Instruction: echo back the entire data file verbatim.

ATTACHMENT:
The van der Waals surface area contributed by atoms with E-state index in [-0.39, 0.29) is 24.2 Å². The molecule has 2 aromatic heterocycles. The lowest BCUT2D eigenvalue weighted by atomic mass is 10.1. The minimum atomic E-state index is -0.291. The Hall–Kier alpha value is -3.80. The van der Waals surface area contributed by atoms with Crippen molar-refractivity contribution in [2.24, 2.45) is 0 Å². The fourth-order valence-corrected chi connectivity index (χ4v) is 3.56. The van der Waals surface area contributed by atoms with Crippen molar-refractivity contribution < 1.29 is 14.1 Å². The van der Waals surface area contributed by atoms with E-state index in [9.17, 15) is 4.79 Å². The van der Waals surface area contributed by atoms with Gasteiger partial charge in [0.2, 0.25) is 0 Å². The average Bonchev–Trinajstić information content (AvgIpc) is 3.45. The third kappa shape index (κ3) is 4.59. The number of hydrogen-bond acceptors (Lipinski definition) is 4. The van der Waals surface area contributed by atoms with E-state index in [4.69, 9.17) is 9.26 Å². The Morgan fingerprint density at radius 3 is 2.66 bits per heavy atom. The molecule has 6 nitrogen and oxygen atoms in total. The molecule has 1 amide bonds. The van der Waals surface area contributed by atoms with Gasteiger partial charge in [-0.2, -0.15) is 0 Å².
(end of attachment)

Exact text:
The van der Waals surface area contributed by atoms with E-state index in [-0.39, 0.29) is 24.2 Å². The molecule has 2 aromatic heterocycles. The lowest BCUT2D eigenvalue weighted by atomic mass is 10.1. The minimum atomic E-state index is -0.291. The Hall–Kier alpha value is -3.80. The van der Waals surface area contributed by atoms with Crippen molar-refractivity contribution in [2.24, 2.45) is 0 Å². The fourth-order valence-corrected chi connectivity index (χ4v) is 3.56. The van der Waals surface area contributed by atoms with Crippen molar-refractivity contribution < 1.29 is 14.1 Å². The van der Waals surface area contributed by atoms with E-state index in [9.17, 15) is 4.79 Å². The van der Waals surface area contributed by atoms with Gasteiger partial charge in [0.2, 0.25) is 0 Å². The average Bonchev–Trinajstić information content (AvgIpc) is 3.45. The third kappa shape index (κ3) is 4.59. The number of hydrogen-bond acceptors (Lipinski definition) is 4. The van der Waals surface area contributed by atoms with E-state index in [4.69, 9.17) is 9.26 Å². The Morgan fingerprint density at radius 3 is 2.66 bits per heavy atom. The molecule has 6 nitrogen and oxygen atoms in total. The molecule has 1 amide bonds. The van der Waals surface area contributed by atoms with Gasteiger partial charge in [-0.2, -0.15) is 0 Å².